However, while the Star Trek zines could be seen as the beginning of modern fanfiction, the concept itself existed long before it was ever given a name. Many argue that the true origins lie centuries ago, as the art of reusing content has been at the cornerstone of literary development throughout history. 

Some critics go as far as to call various classic works fanfiction. Shakespeare’s plays were almost all sourced from earlier forms of literature, just as the Homeric epics originated from a tradition of non-canonical oral interpretation. 

“Without fanfiction, would we have movies such as Clueless or West Side Story? Without fanfiction, there would be no Wide Sargasso Sea or The Hours. Fanfiction is simply another aspect of literature, an institution that can train readers to become writers.” writes Vanessa Willoughby for Book Riot.

On The Rise

Regardless of its murky beginnings, fanfiction grew in popularity as the rise of the World Wide Web in the 1990s allowed fans to start creating websites on which they could host their works.

Platforms such as FanFiction.net, LiveJournal, or Archive of Our Own are loved by users around the world who wish to share their writing, and they’re continuously evolving, as digital advancement creates space for further innovation.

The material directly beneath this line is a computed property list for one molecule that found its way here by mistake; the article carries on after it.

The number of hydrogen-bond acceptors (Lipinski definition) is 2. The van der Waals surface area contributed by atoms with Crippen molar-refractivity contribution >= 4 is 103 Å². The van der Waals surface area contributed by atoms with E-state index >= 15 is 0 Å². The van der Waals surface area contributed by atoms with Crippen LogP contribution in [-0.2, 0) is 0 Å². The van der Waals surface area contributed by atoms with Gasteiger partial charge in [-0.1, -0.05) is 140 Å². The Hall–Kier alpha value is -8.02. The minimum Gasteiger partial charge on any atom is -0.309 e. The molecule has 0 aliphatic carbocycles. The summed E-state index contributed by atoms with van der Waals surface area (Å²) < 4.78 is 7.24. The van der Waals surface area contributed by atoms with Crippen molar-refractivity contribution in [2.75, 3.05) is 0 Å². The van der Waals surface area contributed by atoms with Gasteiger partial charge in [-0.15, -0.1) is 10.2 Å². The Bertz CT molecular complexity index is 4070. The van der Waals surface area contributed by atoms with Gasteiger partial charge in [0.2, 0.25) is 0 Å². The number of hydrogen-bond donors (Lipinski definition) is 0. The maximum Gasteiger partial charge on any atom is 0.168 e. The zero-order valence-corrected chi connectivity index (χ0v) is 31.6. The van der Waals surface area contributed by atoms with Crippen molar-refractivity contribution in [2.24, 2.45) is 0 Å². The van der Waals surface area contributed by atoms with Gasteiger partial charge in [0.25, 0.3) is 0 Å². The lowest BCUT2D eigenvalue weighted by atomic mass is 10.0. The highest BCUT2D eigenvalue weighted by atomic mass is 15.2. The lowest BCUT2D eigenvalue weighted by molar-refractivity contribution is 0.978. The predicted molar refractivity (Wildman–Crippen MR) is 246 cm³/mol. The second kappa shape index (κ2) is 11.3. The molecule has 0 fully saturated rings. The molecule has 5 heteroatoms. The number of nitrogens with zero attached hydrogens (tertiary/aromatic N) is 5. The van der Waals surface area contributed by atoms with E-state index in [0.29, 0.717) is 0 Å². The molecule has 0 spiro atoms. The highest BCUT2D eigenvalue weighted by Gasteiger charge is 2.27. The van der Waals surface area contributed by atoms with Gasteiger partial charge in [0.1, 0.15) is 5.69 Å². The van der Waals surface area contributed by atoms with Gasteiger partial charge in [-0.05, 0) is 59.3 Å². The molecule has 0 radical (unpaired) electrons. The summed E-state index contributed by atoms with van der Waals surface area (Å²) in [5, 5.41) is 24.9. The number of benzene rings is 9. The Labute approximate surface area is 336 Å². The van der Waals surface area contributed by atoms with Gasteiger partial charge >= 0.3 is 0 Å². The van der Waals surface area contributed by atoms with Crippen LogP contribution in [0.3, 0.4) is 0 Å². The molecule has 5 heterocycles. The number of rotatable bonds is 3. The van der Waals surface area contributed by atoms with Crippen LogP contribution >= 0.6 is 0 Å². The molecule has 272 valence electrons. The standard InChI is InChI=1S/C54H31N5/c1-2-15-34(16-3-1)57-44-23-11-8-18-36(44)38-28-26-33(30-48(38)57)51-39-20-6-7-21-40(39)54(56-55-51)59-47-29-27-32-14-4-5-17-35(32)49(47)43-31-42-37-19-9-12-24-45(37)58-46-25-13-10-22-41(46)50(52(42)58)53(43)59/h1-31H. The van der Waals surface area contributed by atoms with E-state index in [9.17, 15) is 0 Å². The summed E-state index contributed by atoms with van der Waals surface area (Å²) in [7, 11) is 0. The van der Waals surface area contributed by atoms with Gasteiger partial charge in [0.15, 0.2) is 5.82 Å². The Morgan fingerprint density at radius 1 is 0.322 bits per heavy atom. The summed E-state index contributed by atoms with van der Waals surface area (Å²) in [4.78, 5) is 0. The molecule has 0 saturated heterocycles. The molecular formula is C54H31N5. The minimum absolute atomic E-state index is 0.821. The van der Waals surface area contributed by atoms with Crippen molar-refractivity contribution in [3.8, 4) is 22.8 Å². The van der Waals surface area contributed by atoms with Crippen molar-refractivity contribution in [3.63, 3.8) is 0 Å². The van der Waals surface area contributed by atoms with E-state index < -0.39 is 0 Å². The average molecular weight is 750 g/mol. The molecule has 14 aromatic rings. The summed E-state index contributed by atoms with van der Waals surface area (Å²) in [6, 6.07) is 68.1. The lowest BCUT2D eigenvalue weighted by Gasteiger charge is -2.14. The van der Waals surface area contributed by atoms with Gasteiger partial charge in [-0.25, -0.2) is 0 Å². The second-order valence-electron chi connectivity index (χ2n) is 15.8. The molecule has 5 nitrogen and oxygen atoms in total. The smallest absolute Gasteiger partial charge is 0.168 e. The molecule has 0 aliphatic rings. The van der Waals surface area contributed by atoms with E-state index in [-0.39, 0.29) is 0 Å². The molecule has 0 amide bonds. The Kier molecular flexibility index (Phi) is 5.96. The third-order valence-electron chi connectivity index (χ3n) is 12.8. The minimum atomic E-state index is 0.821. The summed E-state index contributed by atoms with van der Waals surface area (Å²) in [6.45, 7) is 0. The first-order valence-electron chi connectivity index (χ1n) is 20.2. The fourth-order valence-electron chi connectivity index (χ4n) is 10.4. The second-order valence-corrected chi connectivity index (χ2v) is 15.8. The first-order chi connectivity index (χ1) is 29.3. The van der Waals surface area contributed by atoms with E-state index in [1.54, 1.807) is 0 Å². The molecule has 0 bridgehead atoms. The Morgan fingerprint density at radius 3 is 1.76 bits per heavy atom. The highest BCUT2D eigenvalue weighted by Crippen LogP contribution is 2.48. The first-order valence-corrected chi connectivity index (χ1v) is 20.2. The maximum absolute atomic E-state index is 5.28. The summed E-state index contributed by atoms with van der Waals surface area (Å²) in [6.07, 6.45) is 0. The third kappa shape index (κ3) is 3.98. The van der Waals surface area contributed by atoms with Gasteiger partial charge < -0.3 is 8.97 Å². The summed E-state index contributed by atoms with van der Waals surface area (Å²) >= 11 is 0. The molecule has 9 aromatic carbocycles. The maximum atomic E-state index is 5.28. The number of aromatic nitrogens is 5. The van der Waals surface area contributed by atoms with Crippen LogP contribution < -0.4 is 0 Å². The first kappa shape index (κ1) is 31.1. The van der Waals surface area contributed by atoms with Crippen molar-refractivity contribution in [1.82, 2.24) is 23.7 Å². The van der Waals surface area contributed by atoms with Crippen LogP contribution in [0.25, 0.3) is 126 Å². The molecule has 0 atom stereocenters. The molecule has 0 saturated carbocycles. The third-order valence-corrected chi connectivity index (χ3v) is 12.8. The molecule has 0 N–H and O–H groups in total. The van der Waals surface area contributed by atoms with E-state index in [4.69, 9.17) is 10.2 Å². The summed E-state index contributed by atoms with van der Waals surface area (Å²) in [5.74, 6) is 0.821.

In 2014, Wattpad was already reporting that 53% of its users have written a fic on their phone, through their mobile app, and more than 70 million stories were uploaded onto the site by September of that year. 

As of 2021, Archive of Our Own, or AO3, featured more than six million archived works and counted over two million users. A true pioneer, AO3, which launched in 2009, is still fully independent, run by fans and volunteers in a beta version, accepting donations to improve the platform’s functionality. The website, which functions under the premise that “fanworks are transformative and that transformative works are legitimate” went so far as to win a Hugo Award in 2019, a resounding win that speaks of its value and cultural significance.

Furthermore, a prime example of the growing relevance of fanfiction, even outside of the fandom sphere, is none other than the pop culture phenomenon 50 Shades of Grey, which, although widely criticized, has amassed millions of fans. Originally a fic called Master of The Universe, the series was written by E.L. James as a Twilight story and was self-published through a small former writers’ community. 

Reshaping Art & Culture

It is no wonder that, as technological advancement makes it easier for fans to connect and share their work, as well as easier for new stories to gain popularity, the topic has landed at the center of many public debates in recent years. 

Beyond it being a creative outlet and a form of art in and of itself, fanfiction speaks of how we consume and analyze culture, how we produce and reproduce meaning through the media around us.

Plagiarism versus transformation

A central aspect in the fanfiction discourse, which continues to spur dispute, is the matter of its originality, as well as the implications that stem from using known source material.

From a legal perspective, fanwork is regarded as questionable at best and downright illegal at worst, with the US being one of the first countries to pioneer its fair use status. Groups such as the Organization for Transformative Works or the Electronic Frontiers Foundation have spent years fighting for the acceptance and protection of fanworks. Both fans and creators share the opinion that copyright law is severely outdated and in desperate need of revision.